Could you be so kind as to cite a couple of Tim's examples and point out the particular problem that you see with them?

Thanks.

Admin said...

I've seen some of the recommendations like exchanging "revolutionary" for "rebel" and frankly they seem to be nitpicking. Flooding CBT with hosts of marginally helpful revisions may distract them from making substantive ones where needed.

Wayne Leman said...

Flooding CBT with hosts of marginally helpful revisions may distract them from making substantive ones where needed.

Thanks. That's a very important point. I've been trying to say that also as I've been inviting suggestions for revisions. The CBT has their own lists of revisions that they have come up with as individuals and collectively and those take up a lot of their annual meeting time. They try to get to other suggestions submitted by others. That's why it is important that we follow the guidelines on the submission site and also try to submit on the more significant matters of poor English or questionable exegesis.

Fortunately, the CBT is above average for English Bible translation teams in terms of sensitivity to good quality English. But there are still many wordings which can be nudged toward even better literary English.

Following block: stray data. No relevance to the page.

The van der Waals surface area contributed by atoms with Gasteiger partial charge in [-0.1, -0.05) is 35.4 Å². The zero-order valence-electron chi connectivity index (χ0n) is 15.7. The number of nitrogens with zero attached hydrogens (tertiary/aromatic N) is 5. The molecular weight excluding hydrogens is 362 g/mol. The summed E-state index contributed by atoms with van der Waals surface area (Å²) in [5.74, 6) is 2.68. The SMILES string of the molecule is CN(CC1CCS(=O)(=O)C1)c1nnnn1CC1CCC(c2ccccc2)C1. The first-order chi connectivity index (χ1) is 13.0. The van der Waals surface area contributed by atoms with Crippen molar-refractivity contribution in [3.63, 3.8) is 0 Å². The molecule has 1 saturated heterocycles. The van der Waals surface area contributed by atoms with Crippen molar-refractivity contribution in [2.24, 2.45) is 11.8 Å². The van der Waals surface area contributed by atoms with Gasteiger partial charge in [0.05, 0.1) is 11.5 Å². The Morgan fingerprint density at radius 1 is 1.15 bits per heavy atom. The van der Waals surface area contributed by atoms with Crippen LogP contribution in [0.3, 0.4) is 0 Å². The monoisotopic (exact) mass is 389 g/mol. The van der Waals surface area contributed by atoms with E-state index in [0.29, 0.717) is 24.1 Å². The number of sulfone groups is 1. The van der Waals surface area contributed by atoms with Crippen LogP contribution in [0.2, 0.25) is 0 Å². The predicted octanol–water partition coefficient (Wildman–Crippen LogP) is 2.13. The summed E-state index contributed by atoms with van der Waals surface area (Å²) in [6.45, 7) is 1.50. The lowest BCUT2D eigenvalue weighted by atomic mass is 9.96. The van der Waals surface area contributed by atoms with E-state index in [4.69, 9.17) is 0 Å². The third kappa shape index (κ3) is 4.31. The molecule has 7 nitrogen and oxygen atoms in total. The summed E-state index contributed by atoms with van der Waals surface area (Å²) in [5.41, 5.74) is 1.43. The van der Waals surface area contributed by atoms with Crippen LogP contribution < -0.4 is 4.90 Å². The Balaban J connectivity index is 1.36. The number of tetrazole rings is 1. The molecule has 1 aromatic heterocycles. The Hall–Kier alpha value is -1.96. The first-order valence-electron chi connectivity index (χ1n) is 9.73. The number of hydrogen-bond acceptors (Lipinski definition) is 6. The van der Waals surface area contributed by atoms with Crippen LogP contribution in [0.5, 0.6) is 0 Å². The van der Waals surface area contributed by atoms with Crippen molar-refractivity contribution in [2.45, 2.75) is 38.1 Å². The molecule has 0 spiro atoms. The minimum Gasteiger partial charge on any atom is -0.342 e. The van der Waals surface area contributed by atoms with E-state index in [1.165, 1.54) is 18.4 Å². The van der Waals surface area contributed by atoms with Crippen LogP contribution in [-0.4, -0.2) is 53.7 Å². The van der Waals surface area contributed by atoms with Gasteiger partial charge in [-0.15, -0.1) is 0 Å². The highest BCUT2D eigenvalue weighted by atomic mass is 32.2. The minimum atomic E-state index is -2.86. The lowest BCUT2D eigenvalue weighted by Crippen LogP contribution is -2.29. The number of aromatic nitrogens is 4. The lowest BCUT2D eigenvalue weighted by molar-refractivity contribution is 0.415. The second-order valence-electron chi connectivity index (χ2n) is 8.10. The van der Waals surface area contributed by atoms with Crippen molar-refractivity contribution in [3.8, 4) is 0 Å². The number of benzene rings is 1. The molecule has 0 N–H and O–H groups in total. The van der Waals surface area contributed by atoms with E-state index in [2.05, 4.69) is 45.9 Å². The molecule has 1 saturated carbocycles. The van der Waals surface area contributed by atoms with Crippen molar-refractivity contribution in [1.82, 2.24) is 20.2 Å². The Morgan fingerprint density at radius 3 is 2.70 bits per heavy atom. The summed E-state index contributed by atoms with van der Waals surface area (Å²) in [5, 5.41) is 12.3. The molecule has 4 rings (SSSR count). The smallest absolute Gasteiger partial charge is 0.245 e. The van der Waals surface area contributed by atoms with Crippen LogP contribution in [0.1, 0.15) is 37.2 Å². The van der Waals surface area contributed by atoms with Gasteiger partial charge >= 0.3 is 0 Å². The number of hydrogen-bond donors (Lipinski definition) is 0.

Since you have looked at some of the suggestions on the webpage, I would encourage you to submit wordings which you would consider important ones. And if you do spot suggestions on the webpage which you consider nitpicking, please privately email me about them: wayne-leman at netzero.com. Not all suggestions make it through the moderation process and even those that do can be re-considered before the entire list is submitted to the CBT. I would gladly welcome help not only in adding to important suggestions, but doing what we can to streamline the list we give them so that it is pruned to what is important for improving the TNIV.

R. Mansfield said...

If I can jump into the conversation here, I agree with some of the sentiment voiced by voxstefani, although he hasn't offered specific examples yet.

But speaking for myself, I like the TNIV because it is a median translation, and I like it because it is more literal in many places than the NIV was. I agree with the careful rendering of idioms that are completely unintelligible, but personally, I would like to see some of the better known idioms retained--even if they are somewhat foreign to contemporary readers. For instance, I was very pleased that in the TNIV περιπατέω is now sometimes translated "walk" rather than just "live" as it is in the NIV.

There are room for translations that contemporize most of the original idioms--this is why I use the NLT when I need that. But I want the TNIV to stay in the middle or I'll need to find something else.

Todd said...

Can someone please explain to me how you can use the TNIV for indepth study? I love the TNIV, but I am having a hard time in using for deep study because of the Dynamic Equivalence. I don't know if this is a mindset or an actual problem. Sorry this is off topic

R. Mansfield said...

Todd, I think I'll address your question in a completely new post. Check back later today.